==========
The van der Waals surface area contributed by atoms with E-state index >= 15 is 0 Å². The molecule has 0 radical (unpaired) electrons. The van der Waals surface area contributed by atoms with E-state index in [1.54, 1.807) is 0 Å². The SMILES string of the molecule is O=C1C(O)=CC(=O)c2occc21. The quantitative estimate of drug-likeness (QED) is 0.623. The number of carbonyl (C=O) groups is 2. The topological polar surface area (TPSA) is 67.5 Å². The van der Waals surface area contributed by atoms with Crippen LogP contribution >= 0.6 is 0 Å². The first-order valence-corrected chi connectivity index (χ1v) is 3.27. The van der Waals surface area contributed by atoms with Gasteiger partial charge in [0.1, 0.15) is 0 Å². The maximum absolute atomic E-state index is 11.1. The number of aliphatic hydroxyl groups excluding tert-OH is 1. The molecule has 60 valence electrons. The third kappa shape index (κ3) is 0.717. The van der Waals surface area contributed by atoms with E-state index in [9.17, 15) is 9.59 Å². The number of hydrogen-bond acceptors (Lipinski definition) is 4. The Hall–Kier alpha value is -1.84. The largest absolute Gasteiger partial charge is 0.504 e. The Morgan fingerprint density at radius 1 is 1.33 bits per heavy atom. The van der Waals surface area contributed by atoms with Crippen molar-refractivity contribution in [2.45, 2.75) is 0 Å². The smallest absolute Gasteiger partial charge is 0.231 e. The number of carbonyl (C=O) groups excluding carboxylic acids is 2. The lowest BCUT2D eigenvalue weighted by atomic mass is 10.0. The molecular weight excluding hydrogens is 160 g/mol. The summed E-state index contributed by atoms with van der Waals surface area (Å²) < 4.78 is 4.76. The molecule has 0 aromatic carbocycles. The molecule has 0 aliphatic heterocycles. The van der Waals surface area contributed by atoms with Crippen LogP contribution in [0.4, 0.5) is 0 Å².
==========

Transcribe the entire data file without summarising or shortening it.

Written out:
The van der Waals surface area contributed by atoms with E-state index >= 15 is 0 Å². The molecule has 0 radical (unpaired) electrons. The van der Waals surface area contributed by atoms with E-state index in [1.54, 1.807) is 0 Å². The SMILES string of the molecule is O=C1C(O)=CC(=O)c2occc21. The quantitative estimate of drug-likeness (QED) is 0.623. The number of carbonyl (C=O) groups is 2. The topological polar surface area (TPSA) is 67.5 Å². The van der Waals surface area contributed by atoms with Crippen LogP contribution >= 0.6 is 0 Å². The first-order valence-corrected chi connectivity index (χ1v) is 3.27. The van der Waals surface area contributed by atoms with Gasteiger partial charge in [0.1, 0.15) is 0 Å². The maximum absolute atomic E-state index is 11.1. The number of aliphatic hydroxyl groups excluding tert-OH is 1. The molecule has 60 valence electrons. The third kappa shape index (κ3) is 0.717. The van der Waals surface area contributed by atoms with E-state index in [9.17, 15) is 9.59 Å². The number of hydrogen-bond acceptors (Lipinski definition) is 4. The Hall–Kier alpha value is -1.84. The largest absolute Gasteiger partial charge is 0.504 e. The Morgan fingerprint density at radius 1 is 1.33 bits per heavy atom. The van der Waals surface area contributed by atoms with Crippen molar-refractivity contribution in [2.45, 2.75) is 0 Å². The smallest absolute Gasteiger partial charge is 0.231 e. The number of carbonyl (C=O) groups excluding carboxylic acids is 2. The lowest BCUT2D eigenvalue weighted by atomic mass is 10.0. The molecular weight excluding hydrogens is 160 g/mol. The summed E-state index contributed by atoms with van der Waals surface area (Å²) < 4.78 is 4.76. The molecule has 0 aromatic carbocycles. The molecule has 0 aliphatic heterocycles. The van der Waals surface area contributed by atoms with Crippen LogP contribution in [0.4, 0.5) is 0 Å².